The Slur is another pretty effect which is attained as follows:— Pick the fourth string open with the right hand and while the string is vibrating let the second finger of the left hand fall sharply, like a hammer on the next note D, two frets higher, which will be produced without the string being struck a second time.

The book’s editor, Herbert J. Ellis, had previously described this effect without analogy to hammering in his own Ellis’s Thorough School for the Five Stringed Banjo, published at an uncertain date in the 1890s.

The Slur indicates that the notes over which it is placed are to be played evenly and connectedly; but in Banjo playing it is produced by the left hand whilst the string is in vibration.

Pull the first note with the right hand; then, whilst it is vibrating put down the required finger of the left hand with sufficient force to produce the next note without the aid of the right hand.

The slur in descending is generally played by snapping.

This means that the Ernest Muller who advertised instruction on “guitar, mendiline, zither, auto-harp…etc” in 1884 (detailed in another earlier post) would likely have used the term slur in the preceding sense. If we posit that he taught the corresponding bar technique to his autoharp students — both to raise and lower the highlighted note — I would not be the first to regard slur as an appropriate label for it.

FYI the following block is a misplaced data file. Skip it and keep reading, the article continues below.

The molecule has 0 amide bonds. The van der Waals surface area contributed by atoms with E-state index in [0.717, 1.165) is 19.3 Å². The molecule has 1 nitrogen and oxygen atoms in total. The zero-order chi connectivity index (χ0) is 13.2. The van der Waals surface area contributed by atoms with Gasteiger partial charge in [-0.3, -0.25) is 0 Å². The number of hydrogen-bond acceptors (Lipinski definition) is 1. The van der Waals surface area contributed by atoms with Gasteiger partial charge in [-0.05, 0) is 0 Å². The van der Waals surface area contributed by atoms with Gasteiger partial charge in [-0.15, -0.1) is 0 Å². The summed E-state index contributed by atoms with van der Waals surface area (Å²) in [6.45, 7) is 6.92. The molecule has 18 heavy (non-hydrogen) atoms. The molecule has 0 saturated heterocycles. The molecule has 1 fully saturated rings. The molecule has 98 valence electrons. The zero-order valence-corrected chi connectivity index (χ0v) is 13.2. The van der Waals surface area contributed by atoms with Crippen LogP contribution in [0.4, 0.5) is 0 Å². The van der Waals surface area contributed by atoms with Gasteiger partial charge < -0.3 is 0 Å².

I’m fully aware of the futility of coinage in the face of entrenched usage, no matter how vulnerable to criticism it might be. The accepted way past that in academic publication is to define unconventional terminology and explain the reasoning behind it. I’ve just done that with the autoharp slur and will now use the term on this blog (followed by a parenthetical “aka hammer-on” wherever it seems helpful).

We can take this for a test drive with the demonstration of the four-note ornament on the qanun here. This becomes an Irish roll on an autoharp by playing the initial note with a chord bar down, lifting that bar for the following three notes, and lowering it again for a slur back to the initial note. Depending on the desired rhythmic accentuation the final note can then be plucked separately, as it is in the second of the qanun demos.

As those two video snippets show, the three notes in the middle of the roll can be played either by plucking one string in each course or with a single stroke across all three courses. In the second case, the audible effect is potentially dependent on the spacing of the strings within a course and between courses. In prevalent autoharp design, all strings are equidistant even when adjacent ones are tuned to the same pitch. Before considering the consequences of this for ornamentation technique, I’ll be taking a look at European autoharps with true multi-string courses in a separate post.